Not many actors approaching 80 would want to put themselves through the challenge of taking on King Lear, but McKellen is an actor who shows no signs of slowing down. Last year, Chichester Festival Theatre’s production transferred to the West End, where critics described his performance as “magnificent”, “spellbinding” and “wonderful”. When an injury forced him to miss a show, he instead gave an impromptu Q&A, showing himself to be a consummate professional. A peerless supporter of theatre across the UK, in 2019, as he begins his ninth decade, McKellen will tour to 80 theatres, with money raised going to the venues. New entry

25. Robert Icke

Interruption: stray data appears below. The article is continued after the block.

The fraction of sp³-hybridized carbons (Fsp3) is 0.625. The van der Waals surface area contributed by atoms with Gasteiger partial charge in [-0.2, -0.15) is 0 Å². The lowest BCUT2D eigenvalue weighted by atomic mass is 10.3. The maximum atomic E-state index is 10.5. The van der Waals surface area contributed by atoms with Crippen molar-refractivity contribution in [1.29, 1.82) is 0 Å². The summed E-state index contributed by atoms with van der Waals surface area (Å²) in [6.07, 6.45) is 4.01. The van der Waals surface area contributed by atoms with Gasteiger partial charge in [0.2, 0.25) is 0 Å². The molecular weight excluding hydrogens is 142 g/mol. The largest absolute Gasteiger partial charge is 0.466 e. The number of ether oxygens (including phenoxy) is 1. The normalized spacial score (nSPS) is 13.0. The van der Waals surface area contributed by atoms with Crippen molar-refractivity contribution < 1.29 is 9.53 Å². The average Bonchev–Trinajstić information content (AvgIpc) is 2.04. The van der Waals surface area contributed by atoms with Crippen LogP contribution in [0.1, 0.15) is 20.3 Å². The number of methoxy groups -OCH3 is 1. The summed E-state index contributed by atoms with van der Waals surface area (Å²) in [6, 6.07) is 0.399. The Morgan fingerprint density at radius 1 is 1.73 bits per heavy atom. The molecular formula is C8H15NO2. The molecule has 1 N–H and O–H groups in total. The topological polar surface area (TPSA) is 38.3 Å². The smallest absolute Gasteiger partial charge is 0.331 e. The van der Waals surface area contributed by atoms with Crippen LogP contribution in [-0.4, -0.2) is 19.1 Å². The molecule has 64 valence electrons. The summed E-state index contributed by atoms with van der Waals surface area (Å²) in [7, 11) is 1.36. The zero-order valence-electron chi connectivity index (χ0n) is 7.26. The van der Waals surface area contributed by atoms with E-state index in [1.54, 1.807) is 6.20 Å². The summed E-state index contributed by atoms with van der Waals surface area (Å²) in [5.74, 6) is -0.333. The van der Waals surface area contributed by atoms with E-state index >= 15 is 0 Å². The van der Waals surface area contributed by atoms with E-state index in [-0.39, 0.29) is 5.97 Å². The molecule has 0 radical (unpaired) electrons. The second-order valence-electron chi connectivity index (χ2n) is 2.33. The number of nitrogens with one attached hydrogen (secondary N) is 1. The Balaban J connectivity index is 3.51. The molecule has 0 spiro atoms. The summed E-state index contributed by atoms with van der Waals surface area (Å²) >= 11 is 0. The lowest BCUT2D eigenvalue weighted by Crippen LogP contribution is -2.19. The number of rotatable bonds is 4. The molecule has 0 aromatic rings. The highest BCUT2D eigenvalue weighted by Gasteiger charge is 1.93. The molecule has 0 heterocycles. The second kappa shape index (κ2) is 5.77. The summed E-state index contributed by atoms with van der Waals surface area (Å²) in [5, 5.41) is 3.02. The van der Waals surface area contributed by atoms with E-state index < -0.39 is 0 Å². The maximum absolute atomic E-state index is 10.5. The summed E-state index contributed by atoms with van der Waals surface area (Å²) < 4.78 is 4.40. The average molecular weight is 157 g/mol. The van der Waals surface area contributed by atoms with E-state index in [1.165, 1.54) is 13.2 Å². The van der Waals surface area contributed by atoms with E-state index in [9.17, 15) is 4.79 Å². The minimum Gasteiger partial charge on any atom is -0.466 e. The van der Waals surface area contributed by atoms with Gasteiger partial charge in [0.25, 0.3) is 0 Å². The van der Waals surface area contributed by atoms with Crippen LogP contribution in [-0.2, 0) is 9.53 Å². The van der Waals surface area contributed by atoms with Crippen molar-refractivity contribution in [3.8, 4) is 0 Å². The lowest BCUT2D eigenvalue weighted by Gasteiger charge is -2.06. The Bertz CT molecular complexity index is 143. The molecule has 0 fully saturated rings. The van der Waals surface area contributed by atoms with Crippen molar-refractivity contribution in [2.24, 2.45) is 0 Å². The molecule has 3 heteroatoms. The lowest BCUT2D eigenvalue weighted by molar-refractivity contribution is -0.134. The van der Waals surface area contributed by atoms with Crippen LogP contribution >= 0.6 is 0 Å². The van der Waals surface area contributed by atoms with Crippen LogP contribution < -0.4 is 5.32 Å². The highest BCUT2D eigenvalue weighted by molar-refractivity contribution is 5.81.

Robert Icke. Photo: Dave Benett


In early 2018, auteur Icke’s adaptation of Mary Stuart transferred from the Almeida to the West End, with Lia Williams and Juliet Stevenson alternating the roles of Mary and Elizabeth I. Time Out’s Caroline McGinn hailed it as “supremely sexy and intelligent”. Icke’s association with the Almeida continued with his adaptation of Ibsen’s The Wild Duck, which, despite suffering some delays due to cast illness, became a hit. The Stage praised Icke’s ability to make productions feel fresh and create “moments of genuine shivers-down-your-spine theatrical magic”. Last year: 22

26. Matthew Bourne

Matthew Bourne. Photo: Hugo Glendinning
Matthew Bourne. Photo: Hugo Glendinning